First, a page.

Framing the Future

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June 06, 2017

Framing the Future

How will we choose to frame the future of our sector?

By Tom Dente

President and CEO InsideNGO

This year marks a special anniversary for InsideNGO. Forty years ago, a group of young finance professionals working in development gathered at the old Riggs Bank building in the Adams Morgan section of Washington, DC, and launched the Association of PVO (Private Voluntary Organization) Financial Managers. They focused on three areas they believed were important:

  • First, they decided to share and pool their expertise in the spirit that “we are our own best experts;”
  • Second, they looked for new ways to regularly collaborate to solve problems;
  • Finally, they developed workshops to grow in their roles and to aid their organizations.

Faced with uncertainty and with the unknown, they imagined a different future. Over the years, expert practitioners, members, and partners from around the globe have deepened and expanded these ideas in ways unimaginable in 1977. But this work is not done, and new thinking and innovation will be required for InsideNGO to meet the changing needs of its growing global community.

In this spirit, our annual conference in July takes the theme of “Framing the Future of NGO Excellence.” Why this theme, and why now?

Dr. David Rock, who champions the neuroscience behind effective leadership, notes in his book Quiet Leadership that “we have the ability to consciously choose the mental filter we see through in any moment, and this choice of filters significantly affects how the world appears to us.” He adds that “the technical term for this is the ‘frame’ we see through, and when we change our frame, we’re re-framing.” It is this deliberate choice of the frames we apply that often reveals new possibilities and new options to take action.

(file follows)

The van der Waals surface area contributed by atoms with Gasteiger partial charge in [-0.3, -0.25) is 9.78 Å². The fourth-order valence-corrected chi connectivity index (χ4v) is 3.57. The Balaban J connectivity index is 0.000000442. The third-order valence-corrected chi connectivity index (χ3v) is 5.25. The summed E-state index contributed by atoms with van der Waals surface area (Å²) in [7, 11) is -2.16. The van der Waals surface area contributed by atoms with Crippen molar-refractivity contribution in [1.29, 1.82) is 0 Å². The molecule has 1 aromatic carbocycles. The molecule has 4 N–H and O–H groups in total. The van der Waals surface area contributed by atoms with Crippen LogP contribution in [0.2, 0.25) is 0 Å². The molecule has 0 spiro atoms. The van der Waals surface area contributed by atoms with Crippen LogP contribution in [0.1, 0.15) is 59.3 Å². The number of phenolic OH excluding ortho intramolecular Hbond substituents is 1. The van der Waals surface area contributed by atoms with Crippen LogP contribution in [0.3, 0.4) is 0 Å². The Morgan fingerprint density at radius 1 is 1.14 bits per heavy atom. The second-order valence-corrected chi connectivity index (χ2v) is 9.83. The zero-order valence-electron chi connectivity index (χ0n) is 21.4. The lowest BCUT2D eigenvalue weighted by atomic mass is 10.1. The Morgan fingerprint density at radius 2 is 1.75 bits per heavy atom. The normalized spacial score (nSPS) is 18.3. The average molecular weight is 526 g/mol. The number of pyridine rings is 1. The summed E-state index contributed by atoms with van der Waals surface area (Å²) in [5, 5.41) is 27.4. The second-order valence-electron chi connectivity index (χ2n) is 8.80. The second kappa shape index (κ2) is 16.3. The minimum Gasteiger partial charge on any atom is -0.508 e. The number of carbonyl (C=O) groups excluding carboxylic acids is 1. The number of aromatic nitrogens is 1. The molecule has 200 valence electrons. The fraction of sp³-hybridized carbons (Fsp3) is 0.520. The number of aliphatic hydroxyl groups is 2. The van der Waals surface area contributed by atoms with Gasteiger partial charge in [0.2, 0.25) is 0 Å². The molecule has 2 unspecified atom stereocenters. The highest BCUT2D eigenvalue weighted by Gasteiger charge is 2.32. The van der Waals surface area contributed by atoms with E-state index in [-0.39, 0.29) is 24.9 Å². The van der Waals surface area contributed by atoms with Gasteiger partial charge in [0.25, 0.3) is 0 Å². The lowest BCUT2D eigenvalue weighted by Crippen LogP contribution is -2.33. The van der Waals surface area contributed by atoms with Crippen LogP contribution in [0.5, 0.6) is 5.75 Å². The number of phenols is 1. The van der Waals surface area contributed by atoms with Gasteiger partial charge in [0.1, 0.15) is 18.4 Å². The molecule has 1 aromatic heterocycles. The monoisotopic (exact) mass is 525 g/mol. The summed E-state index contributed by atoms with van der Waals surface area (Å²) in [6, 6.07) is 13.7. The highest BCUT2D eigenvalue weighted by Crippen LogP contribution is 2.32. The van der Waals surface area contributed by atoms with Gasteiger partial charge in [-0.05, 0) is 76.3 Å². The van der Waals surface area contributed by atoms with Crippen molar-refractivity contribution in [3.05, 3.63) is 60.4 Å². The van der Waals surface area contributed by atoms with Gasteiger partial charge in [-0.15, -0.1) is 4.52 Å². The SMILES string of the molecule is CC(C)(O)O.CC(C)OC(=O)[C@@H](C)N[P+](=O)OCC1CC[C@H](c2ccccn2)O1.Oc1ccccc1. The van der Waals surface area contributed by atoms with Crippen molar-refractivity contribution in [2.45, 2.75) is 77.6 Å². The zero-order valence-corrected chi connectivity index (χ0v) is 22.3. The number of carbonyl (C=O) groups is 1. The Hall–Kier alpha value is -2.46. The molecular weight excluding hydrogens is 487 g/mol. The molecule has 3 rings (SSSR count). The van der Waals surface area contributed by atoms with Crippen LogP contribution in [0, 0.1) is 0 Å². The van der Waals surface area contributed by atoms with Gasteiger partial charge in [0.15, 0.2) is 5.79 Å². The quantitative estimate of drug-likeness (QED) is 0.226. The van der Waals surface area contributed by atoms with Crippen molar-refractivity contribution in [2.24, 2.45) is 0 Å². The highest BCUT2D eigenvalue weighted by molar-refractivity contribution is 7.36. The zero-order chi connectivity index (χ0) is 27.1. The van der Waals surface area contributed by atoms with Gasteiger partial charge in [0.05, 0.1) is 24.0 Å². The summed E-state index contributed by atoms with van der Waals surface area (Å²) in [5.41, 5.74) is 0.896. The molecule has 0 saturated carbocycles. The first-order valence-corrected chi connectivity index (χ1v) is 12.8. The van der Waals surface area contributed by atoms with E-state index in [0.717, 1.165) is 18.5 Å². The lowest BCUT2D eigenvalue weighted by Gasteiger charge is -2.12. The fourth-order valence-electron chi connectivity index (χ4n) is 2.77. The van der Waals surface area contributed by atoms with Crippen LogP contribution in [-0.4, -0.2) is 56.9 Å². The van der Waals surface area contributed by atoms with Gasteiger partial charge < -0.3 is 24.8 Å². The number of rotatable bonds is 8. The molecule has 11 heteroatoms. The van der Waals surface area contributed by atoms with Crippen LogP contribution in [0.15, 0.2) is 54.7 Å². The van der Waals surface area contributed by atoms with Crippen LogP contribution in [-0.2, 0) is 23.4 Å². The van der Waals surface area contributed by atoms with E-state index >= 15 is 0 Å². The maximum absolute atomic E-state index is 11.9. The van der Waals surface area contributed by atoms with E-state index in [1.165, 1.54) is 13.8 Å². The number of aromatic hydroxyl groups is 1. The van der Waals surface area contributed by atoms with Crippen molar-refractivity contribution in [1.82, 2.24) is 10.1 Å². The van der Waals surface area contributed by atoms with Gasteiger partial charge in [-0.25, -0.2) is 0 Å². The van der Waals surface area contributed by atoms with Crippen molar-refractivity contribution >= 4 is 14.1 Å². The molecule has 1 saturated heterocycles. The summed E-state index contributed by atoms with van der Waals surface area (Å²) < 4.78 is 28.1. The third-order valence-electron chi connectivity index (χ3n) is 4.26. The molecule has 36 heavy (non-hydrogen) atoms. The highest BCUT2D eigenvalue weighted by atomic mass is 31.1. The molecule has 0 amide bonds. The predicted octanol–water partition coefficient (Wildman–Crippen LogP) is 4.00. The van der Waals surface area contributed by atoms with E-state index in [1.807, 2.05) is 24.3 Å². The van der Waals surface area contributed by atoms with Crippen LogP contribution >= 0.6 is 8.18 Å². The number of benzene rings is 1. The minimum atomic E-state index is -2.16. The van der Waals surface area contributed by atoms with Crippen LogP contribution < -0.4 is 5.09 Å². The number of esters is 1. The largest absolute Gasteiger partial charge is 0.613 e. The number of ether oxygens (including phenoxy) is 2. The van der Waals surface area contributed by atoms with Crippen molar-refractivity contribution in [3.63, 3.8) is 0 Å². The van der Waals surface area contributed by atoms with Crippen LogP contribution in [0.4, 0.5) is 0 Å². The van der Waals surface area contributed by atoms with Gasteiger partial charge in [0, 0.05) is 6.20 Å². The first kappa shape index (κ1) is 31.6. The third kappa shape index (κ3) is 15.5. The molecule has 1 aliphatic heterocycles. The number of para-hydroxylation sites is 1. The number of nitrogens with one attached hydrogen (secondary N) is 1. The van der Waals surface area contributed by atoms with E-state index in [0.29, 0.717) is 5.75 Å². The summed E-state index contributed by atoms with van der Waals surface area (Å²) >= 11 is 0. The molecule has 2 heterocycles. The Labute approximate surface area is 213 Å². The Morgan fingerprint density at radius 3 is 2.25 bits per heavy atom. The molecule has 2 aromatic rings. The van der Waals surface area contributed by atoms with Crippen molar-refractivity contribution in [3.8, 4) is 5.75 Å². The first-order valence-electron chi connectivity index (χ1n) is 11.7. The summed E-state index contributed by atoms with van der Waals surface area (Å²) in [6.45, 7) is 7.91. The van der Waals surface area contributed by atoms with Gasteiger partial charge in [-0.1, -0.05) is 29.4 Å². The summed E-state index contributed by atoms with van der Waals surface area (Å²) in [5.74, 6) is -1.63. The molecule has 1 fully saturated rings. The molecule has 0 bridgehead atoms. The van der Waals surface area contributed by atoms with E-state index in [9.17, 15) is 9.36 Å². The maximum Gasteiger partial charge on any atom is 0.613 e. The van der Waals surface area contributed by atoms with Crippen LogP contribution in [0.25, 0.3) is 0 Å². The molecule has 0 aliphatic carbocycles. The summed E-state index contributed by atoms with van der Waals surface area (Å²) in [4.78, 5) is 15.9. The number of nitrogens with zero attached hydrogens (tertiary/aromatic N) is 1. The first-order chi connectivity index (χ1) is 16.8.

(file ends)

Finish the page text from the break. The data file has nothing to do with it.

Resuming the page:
This framing and re-framing matters—it allows us to see what is similar and what is different and understand why. One example: in 1977, the US had inaugurated a new outsider president, there was growing excitement about a new Star Wars movie, and Apple released a new computing product, the Apple II. The famous US economist, John Kenneth Galbraith, had just released a book entitled The Age of Uncertainty which described how a new economic era was emerging that was different from the relative stability of the last century (the 19th). Fast forward to 2017: The US has a new outsider president, a new Star Wars movie will be released later this year, there are rumors of an iPhone 8, and uncertainty is in the air. 

Forty years ago, a special community dedicated to improving financial operations for US-based international agencies developed a new frame to elevate and transform their work and better support their organizations. This initial frame was expanded over the years to incorporate the broader needs for operational excellence across an even more diverse and global sector. Along the way, adopting new mental filters, challenging our perceptions, and embracing new possibilities has kept our community vibrant. Our frame looking ahead may be: a thriving sector where highly-valued operational capabilities matter more than ever to mission success.

There are real obstacles to this framing. We face new challenges in responding to accelerating global needs, but framing this way may help us discover the new ideas, insights, and opportunities that will keep our community vibrant and ensure that our members continue to deliver on their missions. 

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